Three reasons why the controversy over Schenker, who died in 1935, is bubbling up now:
- “I was probably the first person in this talk last fall to connect some dots about how we think of race in our field of music theory in the United States and suggest that one of the reasons why the field remains very, very white in terms of the people who have power at the top is because of this legacy.”
- “We’re living through this moment in the United States of racial reckoning to a large extent. I’m speaking of George Floyd, Breonna Taylor, etc.”
- “Whiteness gets very incensed when it’s challenged directly as such, as whiteness, especially by Blackness. That is part of this picture. It’s very strange that this journal was responding to a 20-minute talk rather than a published article, and to do so and not invite me to be part of the process is very strange. … Inadvertently to be sure, The Journal of Schenkerian Studies did more to damage Heinrich Schenker and Schenkerian theory than I ever have or ever intended.”
How to preserve what’s good in the life work of individuals with despicable views:
“Don't whitewash the horribleness. Face it head-on.”
On dismantling “white frames” in higher ed and creating pathways for African Americans:
“Look at the past, understand it, take ownership of it, and acknowledge it and offer some reconciliation. For positive action in The Graduate Center or elsewhere, that could include commissions to look at the past, to maybe potentially put out statements that are very well thought-out and, and also looking at what other places are doing that have had more success. … If you do that, people will say, ‘Wow, this is a field that is taking antiracist work seriously. That means that they might very well be welcoming to people of color or other marginalized groups.’”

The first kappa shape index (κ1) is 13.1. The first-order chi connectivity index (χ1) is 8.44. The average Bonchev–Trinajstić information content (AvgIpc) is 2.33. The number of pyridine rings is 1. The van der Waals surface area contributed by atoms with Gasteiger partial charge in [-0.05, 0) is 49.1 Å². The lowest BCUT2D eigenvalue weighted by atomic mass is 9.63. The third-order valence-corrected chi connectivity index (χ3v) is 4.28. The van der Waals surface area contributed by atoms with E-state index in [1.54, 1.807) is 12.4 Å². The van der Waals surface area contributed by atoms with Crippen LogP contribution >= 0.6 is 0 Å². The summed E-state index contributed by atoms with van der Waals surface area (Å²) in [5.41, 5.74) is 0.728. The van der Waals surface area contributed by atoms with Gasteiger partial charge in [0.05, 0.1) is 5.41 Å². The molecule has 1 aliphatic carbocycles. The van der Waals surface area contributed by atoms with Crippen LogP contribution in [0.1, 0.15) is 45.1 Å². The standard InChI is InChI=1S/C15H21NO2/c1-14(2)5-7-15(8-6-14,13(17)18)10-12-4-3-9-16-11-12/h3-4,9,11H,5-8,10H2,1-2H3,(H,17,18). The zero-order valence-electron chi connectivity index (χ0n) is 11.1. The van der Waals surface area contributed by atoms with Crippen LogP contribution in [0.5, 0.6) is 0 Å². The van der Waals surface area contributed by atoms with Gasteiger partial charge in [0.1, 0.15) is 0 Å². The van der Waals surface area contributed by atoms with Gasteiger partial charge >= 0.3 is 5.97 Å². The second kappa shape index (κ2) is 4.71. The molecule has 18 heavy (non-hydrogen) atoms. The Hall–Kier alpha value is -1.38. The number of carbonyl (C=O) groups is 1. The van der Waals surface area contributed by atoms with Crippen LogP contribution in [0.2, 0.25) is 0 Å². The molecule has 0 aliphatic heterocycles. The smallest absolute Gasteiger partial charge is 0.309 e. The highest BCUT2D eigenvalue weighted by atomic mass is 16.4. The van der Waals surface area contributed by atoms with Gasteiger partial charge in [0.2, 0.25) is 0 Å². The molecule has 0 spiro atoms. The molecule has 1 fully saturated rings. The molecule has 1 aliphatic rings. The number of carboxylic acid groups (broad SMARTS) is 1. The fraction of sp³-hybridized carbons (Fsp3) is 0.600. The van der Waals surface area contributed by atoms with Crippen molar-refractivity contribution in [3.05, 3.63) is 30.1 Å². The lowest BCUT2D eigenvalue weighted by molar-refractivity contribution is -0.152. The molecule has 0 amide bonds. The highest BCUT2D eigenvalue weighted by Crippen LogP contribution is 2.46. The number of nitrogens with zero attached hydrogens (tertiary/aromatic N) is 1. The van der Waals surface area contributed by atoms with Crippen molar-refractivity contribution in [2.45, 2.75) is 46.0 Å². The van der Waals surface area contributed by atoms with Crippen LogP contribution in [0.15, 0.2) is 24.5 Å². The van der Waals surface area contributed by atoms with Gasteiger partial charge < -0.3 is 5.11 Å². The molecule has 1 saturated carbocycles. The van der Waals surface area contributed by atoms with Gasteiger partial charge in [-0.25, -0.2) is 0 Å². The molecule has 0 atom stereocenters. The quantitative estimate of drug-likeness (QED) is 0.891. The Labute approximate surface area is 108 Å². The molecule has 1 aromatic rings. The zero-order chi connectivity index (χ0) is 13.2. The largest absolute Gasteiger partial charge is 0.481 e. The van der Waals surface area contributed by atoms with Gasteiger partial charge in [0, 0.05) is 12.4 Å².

Ideas for changing how music theory is taught:
Read a short summary of Professor Ewell's published research on Schenker on CUNY's SUM website.
- “So we often are forced to learn German in order to do music theory. That's nonsense. You don't need to know German to do music theory.”
- “Approach music from a world perspective, like pitch and rhythm and meter and scale, and offer such concepts from India and China and the Middle East and Africa.”
- “When you finally get to discuss what has sometimes been called Western music theory, which, of course, is the European Bach and Beethoven music theory that we started our conversation with … do so from the viewpoint of composers who did not necessarily identify as both white and male.” Such as: Chevalier de Saint-Georges, a Black 18th century composer whose work is compared to Mozart’s; Robert Schumann’s wife Clara Schumann; Felix Mendelssohn’s sister Fanny Mendelssohn; and African American composers Harry Laurence Freeman, William Grant Still, and Florence Price.
Beth Harpaz is the editor of SUM. Follow her on Twitter at @literarydj.
Submitted on: AUG 17, 2020
Category: Diversity | Faculty Activities | GCstories | General GC News | Music Ph.D. - D.M.A